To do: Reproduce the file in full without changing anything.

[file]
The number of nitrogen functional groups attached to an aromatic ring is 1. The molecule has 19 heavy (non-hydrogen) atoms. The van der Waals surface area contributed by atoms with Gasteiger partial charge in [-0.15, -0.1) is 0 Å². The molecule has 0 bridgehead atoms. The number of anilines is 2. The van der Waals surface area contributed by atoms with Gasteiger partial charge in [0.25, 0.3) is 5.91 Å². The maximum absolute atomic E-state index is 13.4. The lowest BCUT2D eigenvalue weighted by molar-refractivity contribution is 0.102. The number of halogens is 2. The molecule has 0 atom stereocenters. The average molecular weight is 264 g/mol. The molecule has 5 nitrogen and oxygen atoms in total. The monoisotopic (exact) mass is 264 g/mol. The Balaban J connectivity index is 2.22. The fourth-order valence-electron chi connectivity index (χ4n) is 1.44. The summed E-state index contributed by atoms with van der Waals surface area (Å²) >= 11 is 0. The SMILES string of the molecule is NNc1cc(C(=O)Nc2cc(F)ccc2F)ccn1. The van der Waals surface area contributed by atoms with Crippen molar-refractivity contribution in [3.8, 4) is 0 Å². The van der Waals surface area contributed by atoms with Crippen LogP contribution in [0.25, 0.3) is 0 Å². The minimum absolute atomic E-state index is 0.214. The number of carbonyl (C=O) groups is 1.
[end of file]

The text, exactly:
The number of nitrogen functional groups attached to an aromatic ring is 1. The molecule has 19 heavy (non-hydrogen) atoms. The van der Waals surface area contributed by atoms with Gasteiger partial charge in [-0.15, -0.1) is 0 Å². The molecule has 0 bridgehead atoms. The number of anilines is 2. The van der Waals surface area contributed by atoms with Gasteiger partial charge in [0.25, 0.3) is 5.91 Å². The maximum absolute atomic E-state index is 13.4. The lowest BCUT2D eigenvalue weighted by molar-refractivity contribution is 0.102. The number of halogens is 2. The molecule has 0 atom stereocenters. The average molecular weight is 264 g/mol. The molecule has 5 nitrogen and oxygen atoms in total. The monoisotopic (exact) mass is 264 g/mol. The Balaban J connectivity index is 2.22. The fourth-order valence-electron chi connectivity index (χ4n) is 1.44. The summed E-state index contributed by atoms with van der Waals surface area (Å²) >= 11 is 0. The SMILES string of the molecule is NNc1cc(C(=O)Nc2cc(F)ccc2F)ccn1. The van der Waals surface area contributed by atoms with Crippen molar-refractivity contribution in [3.8, 4) is 0 Å². The van der Waals surface area contributed by atoms with Crippen LogP contribution in [0.25, 0.3) is 0 Å². The minimum absolute atomic E-state index is 0.214. The number of carbonyl (C=O) groups is 1.